Etosha National Park, Namibia
Zebras are horselike animals, standing about 120 to 140 cm(47 to 55 inches) at the shoulder. The species are easily distinguished by the pattern of stripes. These are individually wide and widely spaced in Burchell's zebra, some races of which have lighter “shadow stripes” between the main stripes. The northern races of this species are more fully striped than the southern ones, in which the striping of the lower legs tends to give way to white. In the extinct quagga (E. q. quagga), the striping was confined to the head, neck, and forequarters, the back being solid brown. The stripes of Grevy's zebra are narrow and closely spaced, and the belly is white. The mountain zebra is small and has a peculiar gridlike pattern of stripes on the rump.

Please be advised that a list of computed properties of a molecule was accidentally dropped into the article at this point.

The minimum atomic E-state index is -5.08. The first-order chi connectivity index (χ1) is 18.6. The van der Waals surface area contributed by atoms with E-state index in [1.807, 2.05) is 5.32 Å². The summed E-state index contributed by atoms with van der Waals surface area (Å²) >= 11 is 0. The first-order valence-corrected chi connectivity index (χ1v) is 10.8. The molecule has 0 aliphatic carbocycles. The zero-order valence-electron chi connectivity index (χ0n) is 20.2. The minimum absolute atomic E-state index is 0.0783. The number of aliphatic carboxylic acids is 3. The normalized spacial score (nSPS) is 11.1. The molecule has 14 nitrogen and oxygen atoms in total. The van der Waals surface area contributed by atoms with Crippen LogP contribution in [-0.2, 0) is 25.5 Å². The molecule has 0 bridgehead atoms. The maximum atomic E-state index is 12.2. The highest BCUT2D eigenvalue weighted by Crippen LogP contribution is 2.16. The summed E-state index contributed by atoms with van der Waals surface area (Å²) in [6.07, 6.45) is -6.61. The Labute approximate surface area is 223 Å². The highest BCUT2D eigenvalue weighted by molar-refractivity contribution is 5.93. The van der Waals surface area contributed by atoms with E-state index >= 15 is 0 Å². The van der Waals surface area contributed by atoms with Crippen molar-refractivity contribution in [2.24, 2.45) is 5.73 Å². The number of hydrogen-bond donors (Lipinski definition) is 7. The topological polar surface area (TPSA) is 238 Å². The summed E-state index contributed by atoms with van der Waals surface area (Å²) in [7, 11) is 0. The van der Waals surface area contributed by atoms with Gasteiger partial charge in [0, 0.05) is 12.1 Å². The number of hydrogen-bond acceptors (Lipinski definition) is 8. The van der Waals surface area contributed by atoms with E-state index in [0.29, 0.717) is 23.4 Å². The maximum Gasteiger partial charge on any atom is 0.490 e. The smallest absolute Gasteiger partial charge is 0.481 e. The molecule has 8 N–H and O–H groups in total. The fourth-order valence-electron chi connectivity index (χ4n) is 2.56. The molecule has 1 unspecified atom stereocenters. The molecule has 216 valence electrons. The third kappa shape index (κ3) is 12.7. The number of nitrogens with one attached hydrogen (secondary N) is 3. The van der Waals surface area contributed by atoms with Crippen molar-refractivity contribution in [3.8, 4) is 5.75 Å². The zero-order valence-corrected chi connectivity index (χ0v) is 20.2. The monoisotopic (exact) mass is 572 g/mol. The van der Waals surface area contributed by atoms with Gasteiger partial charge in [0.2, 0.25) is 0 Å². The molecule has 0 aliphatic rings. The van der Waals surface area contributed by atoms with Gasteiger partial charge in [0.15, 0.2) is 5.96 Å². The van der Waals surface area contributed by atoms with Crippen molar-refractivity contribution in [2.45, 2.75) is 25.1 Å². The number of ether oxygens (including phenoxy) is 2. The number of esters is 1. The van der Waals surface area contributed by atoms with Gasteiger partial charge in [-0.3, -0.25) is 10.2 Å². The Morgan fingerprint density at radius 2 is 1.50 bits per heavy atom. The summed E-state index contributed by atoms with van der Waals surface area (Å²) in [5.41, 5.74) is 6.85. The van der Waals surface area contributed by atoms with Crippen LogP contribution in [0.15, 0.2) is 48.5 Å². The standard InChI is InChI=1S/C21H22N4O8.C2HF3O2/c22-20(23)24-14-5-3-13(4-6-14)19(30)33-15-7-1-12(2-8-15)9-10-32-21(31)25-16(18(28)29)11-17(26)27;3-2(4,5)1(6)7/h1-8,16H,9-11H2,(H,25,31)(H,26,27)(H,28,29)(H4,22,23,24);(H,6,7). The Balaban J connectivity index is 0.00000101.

Zebras live in small family groups consisting of a stallion and several mares with their foals. In Grevy's zebra the mares may form separate groups from the stallions. With plentiful food, small groups may coalesce into large herds, but the smaller groups retain their identities. Zebras often form mixed herds with antelopes, such as wildebeests, which gain protection from predators by the alertness of the zebras. Herds may migrate long distances to find suitable grasses on which to feed.
Text from Encyclopedia Britannica
All three zebra species have decreased in abundance through human activities, and the mountain zebra and Grevy's zebra are endangered. The readiness with which most zebras breed in captivity offers hope of maintaining reservoirs of zebras from which wild populations might be restored.
Return to Namibia page
People and Places